4. International Journal of Information Technology Convergence and Services (IJITCS) Vol.4, No.1, February 2014 4 can also be detected clearly based on the image results. Figure 3: Brain CT Scan image a) Normal patient b) Tumor patient Figure 4: Basic flowchart to determine existence of tumor [16] Additionally, this technique has been practiced to determine tumor patient’s response to treatment since long time ago. The radiologist has made series of cross-sectional diametermeasurements for indicator lesions purposes by using axial, incremental CT image data. Later, these measurements will be compared with the previous measurement scans. Nevertheless, the measurement of lesion diameter does not represent the exact assessment of tumor size due to some factors, such as: Irregular lesions The lesions that grow other than sphere shape may not adequately represented by diameters’ changes; Different measurement between inter-observer and intra-observer Referred to the image selection used for the measurement and the location of lesion boundary; Different levels of scanning results collected from various diagnoses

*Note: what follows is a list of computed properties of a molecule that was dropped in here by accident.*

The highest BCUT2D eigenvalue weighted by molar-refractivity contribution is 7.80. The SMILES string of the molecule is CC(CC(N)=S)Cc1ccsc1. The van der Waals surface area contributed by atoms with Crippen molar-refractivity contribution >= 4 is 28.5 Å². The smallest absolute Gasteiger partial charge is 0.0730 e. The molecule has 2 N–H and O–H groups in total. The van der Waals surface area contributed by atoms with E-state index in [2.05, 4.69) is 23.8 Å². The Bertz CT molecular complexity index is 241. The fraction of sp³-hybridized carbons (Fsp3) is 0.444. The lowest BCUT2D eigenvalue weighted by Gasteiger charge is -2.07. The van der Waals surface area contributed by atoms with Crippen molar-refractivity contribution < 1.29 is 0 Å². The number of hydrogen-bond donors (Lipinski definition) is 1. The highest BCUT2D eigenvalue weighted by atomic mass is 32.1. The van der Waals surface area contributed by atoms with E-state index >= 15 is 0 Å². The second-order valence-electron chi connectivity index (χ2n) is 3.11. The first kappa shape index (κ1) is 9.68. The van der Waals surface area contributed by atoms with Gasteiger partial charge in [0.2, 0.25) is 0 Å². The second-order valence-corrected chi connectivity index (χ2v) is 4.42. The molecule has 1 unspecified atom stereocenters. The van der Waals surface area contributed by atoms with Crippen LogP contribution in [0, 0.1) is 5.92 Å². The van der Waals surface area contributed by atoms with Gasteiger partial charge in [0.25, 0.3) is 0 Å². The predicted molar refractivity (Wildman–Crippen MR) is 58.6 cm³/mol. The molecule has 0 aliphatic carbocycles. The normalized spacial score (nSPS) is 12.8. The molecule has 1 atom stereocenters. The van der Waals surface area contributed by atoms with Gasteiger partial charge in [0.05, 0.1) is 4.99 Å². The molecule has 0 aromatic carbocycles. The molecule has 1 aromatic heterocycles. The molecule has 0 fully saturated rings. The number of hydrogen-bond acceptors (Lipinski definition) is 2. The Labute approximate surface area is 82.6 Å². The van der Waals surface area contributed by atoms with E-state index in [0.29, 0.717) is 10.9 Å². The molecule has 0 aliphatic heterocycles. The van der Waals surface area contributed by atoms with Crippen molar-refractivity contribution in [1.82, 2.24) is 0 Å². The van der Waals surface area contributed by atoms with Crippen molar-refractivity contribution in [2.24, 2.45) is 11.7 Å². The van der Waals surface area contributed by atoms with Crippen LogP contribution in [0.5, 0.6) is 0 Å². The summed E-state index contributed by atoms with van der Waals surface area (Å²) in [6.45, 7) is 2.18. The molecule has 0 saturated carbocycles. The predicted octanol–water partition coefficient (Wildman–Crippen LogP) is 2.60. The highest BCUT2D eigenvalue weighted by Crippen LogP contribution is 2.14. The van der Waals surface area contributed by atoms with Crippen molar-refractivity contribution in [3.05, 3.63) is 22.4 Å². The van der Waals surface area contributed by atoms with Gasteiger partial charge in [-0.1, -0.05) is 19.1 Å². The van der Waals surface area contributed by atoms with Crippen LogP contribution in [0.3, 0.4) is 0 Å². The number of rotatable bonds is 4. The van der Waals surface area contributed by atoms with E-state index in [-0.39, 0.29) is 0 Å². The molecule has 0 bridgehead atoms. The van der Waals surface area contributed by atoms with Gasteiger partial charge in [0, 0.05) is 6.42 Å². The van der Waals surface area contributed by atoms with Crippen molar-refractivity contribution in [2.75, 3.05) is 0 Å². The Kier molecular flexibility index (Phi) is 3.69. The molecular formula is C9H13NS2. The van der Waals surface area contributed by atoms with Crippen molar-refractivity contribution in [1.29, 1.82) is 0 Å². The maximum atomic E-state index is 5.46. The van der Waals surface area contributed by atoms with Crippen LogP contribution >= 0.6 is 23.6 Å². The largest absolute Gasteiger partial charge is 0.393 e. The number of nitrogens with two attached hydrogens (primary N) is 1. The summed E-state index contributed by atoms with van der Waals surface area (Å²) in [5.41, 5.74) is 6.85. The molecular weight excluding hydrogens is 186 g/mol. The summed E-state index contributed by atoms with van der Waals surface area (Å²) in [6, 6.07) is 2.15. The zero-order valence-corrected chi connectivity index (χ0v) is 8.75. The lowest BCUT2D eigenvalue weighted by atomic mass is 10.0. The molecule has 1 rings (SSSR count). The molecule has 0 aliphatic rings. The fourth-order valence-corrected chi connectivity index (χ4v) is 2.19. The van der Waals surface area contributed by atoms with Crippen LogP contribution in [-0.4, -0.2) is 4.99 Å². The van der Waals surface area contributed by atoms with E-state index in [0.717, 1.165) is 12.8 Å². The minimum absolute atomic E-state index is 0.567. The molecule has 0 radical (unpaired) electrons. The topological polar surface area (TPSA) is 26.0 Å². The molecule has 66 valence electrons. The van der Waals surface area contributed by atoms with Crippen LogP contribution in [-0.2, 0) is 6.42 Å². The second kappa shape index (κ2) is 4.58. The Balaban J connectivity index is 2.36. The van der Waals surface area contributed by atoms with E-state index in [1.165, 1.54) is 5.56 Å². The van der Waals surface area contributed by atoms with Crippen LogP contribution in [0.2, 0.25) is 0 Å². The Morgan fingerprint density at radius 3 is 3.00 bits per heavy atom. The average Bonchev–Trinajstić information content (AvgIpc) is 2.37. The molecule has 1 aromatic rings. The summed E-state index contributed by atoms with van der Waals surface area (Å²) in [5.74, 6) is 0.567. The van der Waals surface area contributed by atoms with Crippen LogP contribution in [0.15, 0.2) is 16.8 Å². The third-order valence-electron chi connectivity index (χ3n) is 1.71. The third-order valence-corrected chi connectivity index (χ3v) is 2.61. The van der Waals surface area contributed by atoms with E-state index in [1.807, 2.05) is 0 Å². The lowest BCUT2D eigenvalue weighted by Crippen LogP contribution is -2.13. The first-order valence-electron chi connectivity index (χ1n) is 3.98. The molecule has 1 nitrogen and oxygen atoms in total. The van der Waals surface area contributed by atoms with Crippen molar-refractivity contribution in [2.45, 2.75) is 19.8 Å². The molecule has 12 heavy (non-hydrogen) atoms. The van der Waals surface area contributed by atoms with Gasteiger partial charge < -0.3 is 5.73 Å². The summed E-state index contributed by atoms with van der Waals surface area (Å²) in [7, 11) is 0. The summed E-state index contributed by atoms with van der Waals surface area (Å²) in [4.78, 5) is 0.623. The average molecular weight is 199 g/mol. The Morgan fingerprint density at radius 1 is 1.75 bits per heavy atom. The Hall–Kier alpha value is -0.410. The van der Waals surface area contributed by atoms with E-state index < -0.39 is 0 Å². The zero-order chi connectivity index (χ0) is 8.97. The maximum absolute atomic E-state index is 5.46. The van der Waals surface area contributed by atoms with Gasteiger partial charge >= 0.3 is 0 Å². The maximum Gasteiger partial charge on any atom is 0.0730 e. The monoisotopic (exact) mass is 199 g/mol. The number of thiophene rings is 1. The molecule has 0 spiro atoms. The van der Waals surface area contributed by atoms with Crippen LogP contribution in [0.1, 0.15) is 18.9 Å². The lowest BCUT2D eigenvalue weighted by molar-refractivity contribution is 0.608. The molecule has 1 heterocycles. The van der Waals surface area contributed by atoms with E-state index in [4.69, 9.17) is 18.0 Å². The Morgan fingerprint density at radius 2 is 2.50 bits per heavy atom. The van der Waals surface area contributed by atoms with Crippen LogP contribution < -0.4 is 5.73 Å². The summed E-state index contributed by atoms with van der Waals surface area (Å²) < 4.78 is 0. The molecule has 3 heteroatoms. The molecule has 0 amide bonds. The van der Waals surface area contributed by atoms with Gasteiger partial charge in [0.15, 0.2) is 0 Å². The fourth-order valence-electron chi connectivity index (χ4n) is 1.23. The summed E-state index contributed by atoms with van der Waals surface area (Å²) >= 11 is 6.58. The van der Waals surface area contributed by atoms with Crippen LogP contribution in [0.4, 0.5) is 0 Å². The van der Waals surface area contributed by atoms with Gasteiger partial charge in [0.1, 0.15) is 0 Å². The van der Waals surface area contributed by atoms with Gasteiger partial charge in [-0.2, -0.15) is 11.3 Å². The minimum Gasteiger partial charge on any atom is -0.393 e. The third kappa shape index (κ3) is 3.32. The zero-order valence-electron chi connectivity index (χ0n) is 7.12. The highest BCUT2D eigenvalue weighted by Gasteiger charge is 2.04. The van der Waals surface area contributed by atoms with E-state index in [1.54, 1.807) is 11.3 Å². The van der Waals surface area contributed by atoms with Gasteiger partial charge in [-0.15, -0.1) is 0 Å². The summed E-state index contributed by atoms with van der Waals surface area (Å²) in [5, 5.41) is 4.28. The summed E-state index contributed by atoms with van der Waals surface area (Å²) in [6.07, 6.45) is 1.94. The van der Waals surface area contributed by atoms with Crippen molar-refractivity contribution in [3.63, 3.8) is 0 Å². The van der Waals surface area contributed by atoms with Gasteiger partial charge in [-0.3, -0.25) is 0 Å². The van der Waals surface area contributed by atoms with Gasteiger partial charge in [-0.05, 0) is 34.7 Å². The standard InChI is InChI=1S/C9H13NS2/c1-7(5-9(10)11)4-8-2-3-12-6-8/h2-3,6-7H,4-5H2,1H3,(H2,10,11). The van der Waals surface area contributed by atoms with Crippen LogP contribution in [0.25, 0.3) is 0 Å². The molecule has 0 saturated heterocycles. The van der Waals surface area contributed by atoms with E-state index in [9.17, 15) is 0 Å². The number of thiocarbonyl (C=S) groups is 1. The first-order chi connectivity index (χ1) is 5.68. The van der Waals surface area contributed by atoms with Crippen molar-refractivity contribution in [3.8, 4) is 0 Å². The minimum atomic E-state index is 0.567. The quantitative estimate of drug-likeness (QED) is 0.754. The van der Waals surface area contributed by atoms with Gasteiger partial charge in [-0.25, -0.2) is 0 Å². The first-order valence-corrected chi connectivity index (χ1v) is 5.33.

5. International Journal of Information Technology Convergence and Services (IJITCS) Vol.4, No.1, February 2014 5 The lesions may not be captured exactly at the same spot from one diagnosis to another. Hence, it affects the lesion’s image in which causes comparisons between examinations becoming more difficult. On the other hand, with the ability to provide single breath-hold scans and overlapping reconstructions, the spiral CT is capable to improve the image lesions at reproducible levels from different diagnosis. Even so, these lesions’ measurements are still a subjective task and yet open for variability as described in previous factors (a) and (b). What follows is a summary of several approaches to the problems involved in nodule detection. Therefore, the researchers have divided these approaches into two groups of methods which are: a) The process of detecting the pulmonary vasculature in order to help the detection of pulmonary nodules (if vasculature is successfully removed from the image, then only nodules should remain). b) The process of detecting objects in the CT image volume to distinguish between nodules and other structures. 2.1. Segmentation of Vascular Structures to Assist Nodule Detection In the previous research, Croisille et al, (1) had developed a three-dimensional analysis to detect and remove the pulmonary vasculature. For that reason, the analysis has helped the radiologist in detecting the remaining pulmonary nodules at early stage. In this approach, the sequential images of CT were placed together to form an image volume. Then, after the extraction of vascular tree, the heart was removed manually. The vessels were extracted from the remaining volumetric data by using a three-dimensional seeded region growing algorithm. The selection of seed point was specifically by the user from the vascular lumen; all voxels within the user-specified gray level (or Hounsfield Unit (HU)—the normalized measure of attenuation used in CT) range that were six-connected (that is, x, y, or z connected) to the seed point were added recursively until the entire vascular tree was segmented. At this stage, the process should identify both the pulmonary arterial and venous trees and once identified, the voxels belonging to the vascular tree were removed from the volumetric data set. Later, the remaining voxel in the data set were examined for pulmonary nodules by a radiologist. 2.2. Automated Segmentation of Pulmonary Nodules As compared to the previous approach, the second method was focusing on the nodule detection, rather than the pulmonary vasculature tree. Even though the vascular tree is not explicitly segmented in these methods, a primary concern remains the ability to distinguish nodules from vessels. According to Giger (3), pulmonary nodules on CT can be detected by using a combination of segmentation and morphological techniques. It analyzed each two-dimensional (2-D) slice individually and then compared candidate nodules in neighboring slices. For each 2-D slice, the first step was to detect the thoracic boundary in the image. It was done by obtaining a profile from the center of the image to the edge of the image; this profile was used to determine a section-specific threshold from which the boundaries of connected regions are obtained. However, in the case of multiple regions, each region was analyzed by its location, area, and circularity to determine whether it is truly the thorax or another object. Meanwhile, feature analysis is used to identify the tumors separate from the blood vessels as they cannot be reliably distinguished on the